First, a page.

Last updated at 10:20 pm UTC on 3 September 2004
Dan Ingalls June 25, 2004 Status Report:
A while ago I promised a status report on the 64-bit project. Well, here it is.
The first thing I learned is that this is actually much harder than I thought. The good news is that it's definitely doable, and the VM will be much better for the changes. Moreover, we've already made good progress. I say "we" because, Ian Piumarta has been of great help, and has actually done half the work so far.
What Ian has done
Ian is strongly rooted in the world of C and C compilers (I am not), and he has performed a wonderful service that I could not. If you are not familiar with the Slang code for the interpreter, I will tell you that it has always been full of coercions that allow complete anarchy to rein. This was never elegant, but it also never caused a lot of trouble when almost everything was 32-bit pointers. Now, however, in addition to bytes (and halfwords), there are things that are supposed to be 32 bits, things that are either 32 or 64 bits depending on the machine, and things that are supposed to be 64 bits.
Ian's great contribution was to re-cast the basic operations in the Interpreter and ObjectMemory in terms of these different types, in a way that is consistent and that isn't everywhere undermined by coercions to 'char '. This has produced two results of immediate value. The first is that, with these changes and a few load and store macros, it is now possible to build a VM that will run a 32-bit image on a 64-bit machine. The second is that now, if you make a mistake in usage, e.g., between 32-bit quantities and things that are the size of a native machine word, the compiler will diagnose it before you crash and have to debug it. Ian's work was done almost entirely by eliminating the damaging coercions, and then using well-typed access routines until the compiler errors went away. Ian's goal is that, simply by changing load and store macros, it should be possible to generate VMs that will run any of the 4 combinations of 32- or 64-bit images on 32- or 64-bit platforms.
In addition to the Interpreter and ObjectMemory changes, Ian has also rewritten parts of his Unix support code to make it all 64-bit clean. The end result of all of these changes is that Ian is now able to generate and compile a 32-bit VM that runs on both 32- and 64-bit platforms.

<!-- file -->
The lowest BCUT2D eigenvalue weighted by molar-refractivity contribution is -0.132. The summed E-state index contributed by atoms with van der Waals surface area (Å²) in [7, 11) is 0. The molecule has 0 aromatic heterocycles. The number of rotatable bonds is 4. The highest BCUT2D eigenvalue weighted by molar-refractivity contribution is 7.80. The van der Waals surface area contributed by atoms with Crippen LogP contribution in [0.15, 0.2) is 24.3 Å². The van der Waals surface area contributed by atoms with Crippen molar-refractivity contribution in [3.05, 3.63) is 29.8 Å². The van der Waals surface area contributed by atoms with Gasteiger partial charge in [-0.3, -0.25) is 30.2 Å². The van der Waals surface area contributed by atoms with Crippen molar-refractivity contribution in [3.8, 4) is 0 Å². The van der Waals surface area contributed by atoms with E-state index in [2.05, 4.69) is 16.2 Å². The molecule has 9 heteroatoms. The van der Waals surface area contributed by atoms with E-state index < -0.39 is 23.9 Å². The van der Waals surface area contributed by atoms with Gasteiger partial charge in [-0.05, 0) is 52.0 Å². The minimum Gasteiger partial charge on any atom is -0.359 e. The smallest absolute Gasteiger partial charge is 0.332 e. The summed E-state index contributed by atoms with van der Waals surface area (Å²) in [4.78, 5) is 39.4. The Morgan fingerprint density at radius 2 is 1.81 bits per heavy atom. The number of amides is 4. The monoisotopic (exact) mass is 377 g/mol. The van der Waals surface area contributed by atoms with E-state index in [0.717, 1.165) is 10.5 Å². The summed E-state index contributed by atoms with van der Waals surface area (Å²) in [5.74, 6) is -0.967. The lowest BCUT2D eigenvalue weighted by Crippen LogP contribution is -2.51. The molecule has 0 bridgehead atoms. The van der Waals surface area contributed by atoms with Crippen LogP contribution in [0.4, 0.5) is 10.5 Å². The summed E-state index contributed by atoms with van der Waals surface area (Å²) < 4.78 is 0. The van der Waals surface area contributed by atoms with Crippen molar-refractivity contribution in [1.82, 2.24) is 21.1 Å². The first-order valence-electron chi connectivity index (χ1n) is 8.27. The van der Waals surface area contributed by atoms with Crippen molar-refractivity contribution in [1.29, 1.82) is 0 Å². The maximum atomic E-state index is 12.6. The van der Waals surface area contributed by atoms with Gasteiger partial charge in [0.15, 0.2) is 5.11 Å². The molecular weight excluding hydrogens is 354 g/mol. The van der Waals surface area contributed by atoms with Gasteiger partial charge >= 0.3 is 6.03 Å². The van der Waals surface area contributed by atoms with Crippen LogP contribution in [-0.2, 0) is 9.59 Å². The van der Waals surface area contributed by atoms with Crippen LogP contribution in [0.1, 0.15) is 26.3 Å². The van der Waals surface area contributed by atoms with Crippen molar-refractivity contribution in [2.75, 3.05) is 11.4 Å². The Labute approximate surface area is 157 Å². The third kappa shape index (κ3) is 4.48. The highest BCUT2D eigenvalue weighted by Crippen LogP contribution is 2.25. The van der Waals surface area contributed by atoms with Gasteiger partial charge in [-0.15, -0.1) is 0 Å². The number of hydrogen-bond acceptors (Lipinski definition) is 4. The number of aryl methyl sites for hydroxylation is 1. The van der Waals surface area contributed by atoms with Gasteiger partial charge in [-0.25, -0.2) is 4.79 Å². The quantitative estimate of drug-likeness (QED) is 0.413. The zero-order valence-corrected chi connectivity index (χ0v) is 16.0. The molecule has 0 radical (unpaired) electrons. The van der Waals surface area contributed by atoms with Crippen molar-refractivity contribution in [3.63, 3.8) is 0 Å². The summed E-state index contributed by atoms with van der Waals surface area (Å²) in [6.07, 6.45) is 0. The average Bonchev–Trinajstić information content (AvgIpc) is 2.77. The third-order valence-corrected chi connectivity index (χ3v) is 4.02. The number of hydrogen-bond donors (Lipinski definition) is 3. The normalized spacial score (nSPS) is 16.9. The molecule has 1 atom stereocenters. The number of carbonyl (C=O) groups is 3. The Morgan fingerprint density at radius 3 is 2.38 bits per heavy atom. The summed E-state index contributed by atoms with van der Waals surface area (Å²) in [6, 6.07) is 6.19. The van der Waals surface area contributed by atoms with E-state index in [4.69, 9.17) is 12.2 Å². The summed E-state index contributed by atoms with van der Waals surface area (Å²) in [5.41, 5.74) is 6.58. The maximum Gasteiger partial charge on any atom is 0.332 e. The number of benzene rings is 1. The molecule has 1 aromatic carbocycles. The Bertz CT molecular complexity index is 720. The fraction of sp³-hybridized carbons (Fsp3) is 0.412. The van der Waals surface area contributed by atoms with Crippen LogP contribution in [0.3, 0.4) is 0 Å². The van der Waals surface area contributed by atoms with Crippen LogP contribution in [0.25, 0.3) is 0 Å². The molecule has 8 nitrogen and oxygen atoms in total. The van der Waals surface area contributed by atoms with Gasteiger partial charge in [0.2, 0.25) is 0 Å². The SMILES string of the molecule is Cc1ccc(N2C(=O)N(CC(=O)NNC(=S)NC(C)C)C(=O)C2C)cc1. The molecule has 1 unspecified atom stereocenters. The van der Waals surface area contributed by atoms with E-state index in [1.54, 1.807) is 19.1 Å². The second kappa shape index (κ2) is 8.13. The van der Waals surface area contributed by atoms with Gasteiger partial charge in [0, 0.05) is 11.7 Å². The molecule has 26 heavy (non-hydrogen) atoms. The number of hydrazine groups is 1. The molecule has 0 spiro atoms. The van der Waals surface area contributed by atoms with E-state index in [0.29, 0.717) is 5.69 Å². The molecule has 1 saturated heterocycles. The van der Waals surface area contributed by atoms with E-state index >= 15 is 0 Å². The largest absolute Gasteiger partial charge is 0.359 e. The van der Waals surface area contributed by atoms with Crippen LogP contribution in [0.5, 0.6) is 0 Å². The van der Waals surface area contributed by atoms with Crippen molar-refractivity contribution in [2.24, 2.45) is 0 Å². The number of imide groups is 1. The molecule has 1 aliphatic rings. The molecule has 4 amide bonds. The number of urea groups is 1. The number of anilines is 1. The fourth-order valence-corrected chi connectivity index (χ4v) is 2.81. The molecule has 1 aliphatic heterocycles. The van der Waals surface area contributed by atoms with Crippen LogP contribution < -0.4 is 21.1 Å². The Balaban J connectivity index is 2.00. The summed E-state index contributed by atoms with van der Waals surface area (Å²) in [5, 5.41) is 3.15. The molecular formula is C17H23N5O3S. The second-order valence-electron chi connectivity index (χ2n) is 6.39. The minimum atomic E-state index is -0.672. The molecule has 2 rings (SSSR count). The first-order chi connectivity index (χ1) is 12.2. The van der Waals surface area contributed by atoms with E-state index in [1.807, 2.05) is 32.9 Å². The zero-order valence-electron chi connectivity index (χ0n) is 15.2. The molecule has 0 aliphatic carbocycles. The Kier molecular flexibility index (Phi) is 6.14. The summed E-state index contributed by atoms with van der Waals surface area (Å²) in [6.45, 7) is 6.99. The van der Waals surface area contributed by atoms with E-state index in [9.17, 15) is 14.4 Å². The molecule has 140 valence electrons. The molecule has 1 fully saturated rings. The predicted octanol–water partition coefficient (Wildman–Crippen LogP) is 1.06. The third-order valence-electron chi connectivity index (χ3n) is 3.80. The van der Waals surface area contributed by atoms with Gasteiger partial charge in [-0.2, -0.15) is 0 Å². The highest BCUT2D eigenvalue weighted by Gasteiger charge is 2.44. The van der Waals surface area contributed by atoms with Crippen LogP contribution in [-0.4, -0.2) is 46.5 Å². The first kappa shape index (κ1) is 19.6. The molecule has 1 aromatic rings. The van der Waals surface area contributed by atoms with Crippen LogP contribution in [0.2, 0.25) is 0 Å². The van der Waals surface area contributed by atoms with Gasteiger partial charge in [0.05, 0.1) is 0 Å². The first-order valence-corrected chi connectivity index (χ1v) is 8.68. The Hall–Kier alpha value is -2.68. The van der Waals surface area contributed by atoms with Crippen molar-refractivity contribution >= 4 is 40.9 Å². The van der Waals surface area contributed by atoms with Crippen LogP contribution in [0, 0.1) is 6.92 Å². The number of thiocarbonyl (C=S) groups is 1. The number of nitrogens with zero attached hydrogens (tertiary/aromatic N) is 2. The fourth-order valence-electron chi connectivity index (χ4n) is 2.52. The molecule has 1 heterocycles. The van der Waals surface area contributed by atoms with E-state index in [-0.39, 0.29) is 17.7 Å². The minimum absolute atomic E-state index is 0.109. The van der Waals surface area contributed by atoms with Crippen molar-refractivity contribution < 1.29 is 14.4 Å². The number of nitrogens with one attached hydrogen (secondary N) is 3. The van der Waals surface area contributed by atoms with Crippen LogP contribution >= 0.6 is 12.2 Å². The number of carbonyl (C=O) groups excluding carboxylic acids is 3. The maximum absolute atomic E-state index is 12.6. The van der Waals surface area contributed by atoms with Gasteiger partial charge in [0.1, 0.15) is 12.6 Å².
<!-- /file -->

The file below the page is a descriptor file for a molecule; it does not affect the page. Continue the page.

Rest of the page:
What I have done
On my side, I have written a true 64-bit image in a format that makes the minimum possible changes that can possibly work. I have also made changes equivalent to Ian's throughout the Simulator and Interpreter, but mine have to address all the changes related to different word sizes in the image. While some of these details were anticipated in symbolic constants, many are pragmatic. There are no automatic ways to find the problems, other than, e.g., searching for the integer 4. Or 32. Or 2 (the amount by which something may have been shifted to get a word offset). Or 3 (a baaad folding of wordsize-1). And so on. Then run the simulator and see where it breaks. It is a deep immersion in the debugger. That said, today I can run over 12000 bytecodes, up from only 300 a couple of days ago, so I think I'm getting close.
What is yet to be done
I am now in the process of merging Ian's and my changes, after which I will verify that the result works as well as before in both environments (running 32 on 64 natively and running 64 on 64 in the Simulator). After this, I need to finish finding the 64-bit offset bugs, and produce a VM that will run 64 on 64 natively.
The VM that Ian has made to run on a 64 host, and the Simulations that I have made of running a 64-bit image, are both "kernel" VMs. That is, they include the kernel primitives and a couple of the heavily used plugins, but there are a number of large and important plugins that have not yet been touched by our conversions. We simply let them fail, and they run the failure code as an emulation.
Calling All Cars
We are coming to a time when the 64-bit image runs, and we will have finished the kernel conversion, but there will still be much work to do on the plugins. It is my hope to enlist some help from the larger Squeak community to complete this task. Ian and I will document precisely the new conventions for data access in the VM, along with an example conversion of a couple of simple plugins. As a test-bed, we will produce a 64-on-32 release whose kernel works, but whose plugins need conversion. A 64-on-32 is a Simulator and VM that can run a 64-bit image on a 32-bit machine. It is important because it can be tested on any old 32-bit machine, and yet, because the image word size is different from the machine word size, we believe that if code works in that configuration, it is very likely to work in any of the other combinations.
So stay tuned. If you know any of the plugins well, or if you know the VM generally and would like to help us finish the job, please let us know (reply to me) and we'll plan to include you in the big plugin party, probably in about a month.
Remember the Version 4 format changes? Well, I haven't even thought about them since I wrote my first 64-bit image. But I can tell you that they are mostly small compared to this task, and it should be easy to fold them into this project toward the end. My plan is to work on these during the period after the kernel works fully and before all the plugins have been converted.
We talked about this all getting folded into the 3.8 changes so that 3.8 could essentially be the same as 4.0 except for the VM changes for 64 bits and associated image-side tweaks. I originally thought that we might have to rush 3.8 to sync the two schedules, but it now looks like a fairly consistent time frame. I think it will take until the end of August, and maybe even into the fall for the last of the plugin conversions to be done and the bug tail to have died down.